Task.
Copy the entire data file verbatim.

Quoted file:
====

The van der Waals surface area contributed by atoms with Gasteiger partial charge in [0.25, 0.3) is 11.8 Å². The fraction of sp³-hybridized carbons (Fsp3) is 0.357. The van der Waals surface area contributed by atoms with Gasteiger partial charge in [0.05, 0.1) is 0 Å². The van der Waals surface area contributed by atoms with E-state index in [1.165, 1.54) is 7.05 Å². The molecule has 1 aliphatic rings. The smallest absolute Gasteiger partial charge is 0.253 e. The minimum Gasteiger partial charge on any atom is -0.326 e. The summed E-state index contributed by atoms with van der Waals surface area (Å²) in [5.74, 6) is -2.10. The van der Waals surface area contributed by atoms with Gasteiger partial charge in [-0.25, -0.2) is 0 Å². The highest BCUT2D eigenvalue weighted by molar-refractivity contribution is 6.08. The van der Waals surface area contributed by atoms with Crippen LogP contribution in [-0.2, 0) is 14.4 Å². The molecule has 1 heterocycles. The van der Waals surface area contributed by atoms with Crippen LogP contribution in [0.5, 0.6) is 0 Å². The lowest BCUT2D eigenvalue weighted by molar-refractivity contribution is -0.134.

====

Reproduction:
The van der Waals surface area contributed by atoms with Gasteiger partial charge in [0.25, 0.3) is 11.8 Å². The fraction of sp³-hybridized carbons (Fsp3) is 0.357. The van der Waals surface area contributed by atoms with Gasteiger partial charge in [0.05, 0.1) is 0 Å². The van der Waals surface area contributed by atoms with E-state index in [1.165, 1.54) is 7.05 Å². The molecule has 1 aliphatic rings. The smallest absolute Gasteiger partial charge is 0.253 e. The minimum Gasteiger partial charge on any atom is -0.326 e. The summed E-state index contributed by atoms with van der Waals surface area (Å²) in [5.74, 6) is -2.10. The van der Waals surface area contributed by atoms with Gasteiger partial charge in [-0.25, -0.2) is 0 Å². The highest BCUT2D eigenvalue weighted by molar-refractivity contribution is 6.08. The van der Waals surface area contributed by atoms with Crippen LogP contribution in [-0.2, 0) is 14.4 Å². The molecule has 1 heterocycles. The van der Waals surface area contributed by atoms with Crippen LogP contribution in [0.5, 0.6) is 0 Å². The lowest BCUT2D eigenvalue weighted by molar-refractivity contribution is -0.134.